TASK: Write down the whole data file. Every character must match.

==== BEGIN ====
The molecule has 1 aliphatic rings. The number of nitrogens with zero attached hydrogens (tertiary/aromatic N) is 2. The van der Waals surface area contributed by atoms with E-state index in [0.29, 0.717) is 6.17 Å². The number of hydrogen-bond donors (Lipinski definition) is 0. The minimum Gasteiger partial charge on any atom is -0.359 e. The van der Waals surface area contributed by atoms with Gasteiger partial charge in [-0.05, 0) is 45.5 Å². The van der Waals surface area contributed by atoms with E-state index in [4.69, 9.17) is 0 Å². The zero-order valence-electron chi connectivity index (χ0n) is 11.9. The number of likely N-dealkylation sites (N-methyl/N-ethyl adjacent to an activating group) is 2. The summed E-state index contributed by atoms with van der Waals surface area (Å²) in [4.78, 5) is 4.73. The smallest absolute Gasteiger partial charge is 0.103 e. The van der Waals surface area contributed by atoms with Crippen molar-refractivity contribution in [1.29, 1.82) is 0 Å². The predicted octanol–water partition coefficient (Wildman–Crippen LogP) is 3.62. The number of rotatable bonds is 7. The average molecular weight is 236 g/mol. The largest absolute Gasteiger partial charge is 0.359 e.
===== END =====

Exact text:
The molecule has 1 aliphatic rings. The number of nitrogens with zero attached hydrogens (tertiary/aromatic N) is 2. The van der Waals surface area contributed by atoms with E-state index in [0.29, 0.717) is 6.17 Å². The number of hydrogen-bond donors (Lipinski definition) is 0. The minimum Gasteiger partial charge on any atom is -0.359 e. The van der Waals surface area contributed by atoms with Gasteiger partial charge in [-0.05, 0) is 45.5 Å². The van der Waals surface area contributed by atoms with E-state index in [4.69, 9.17) is 0 Å². The zero-order valence-electron chi connectivity index (χ0n) is 11.9. The number of likely N-dealkylation sites (N-methyl/N-ethyl adjacent to an activating group) is 2. The summed E-state index contributed by atoms with van der Waals surface area (Å²) in [4.78, 5) is 4.73. The smallest absolute Gasteiger partial charge is 0.103 e. The van der Waals surface area contributed by atoms with Crippen molar-refractivity contribution in [1.29, 1.82) is 0 Å². The predicted octanol–water partition coefficient (Wildman–Crippen LogP) is 3.62. The number of rotatable bonds is 7. The average molecular weight is 236 g/mol. The largest absolute Gasteiger partial charge is 0.359 e.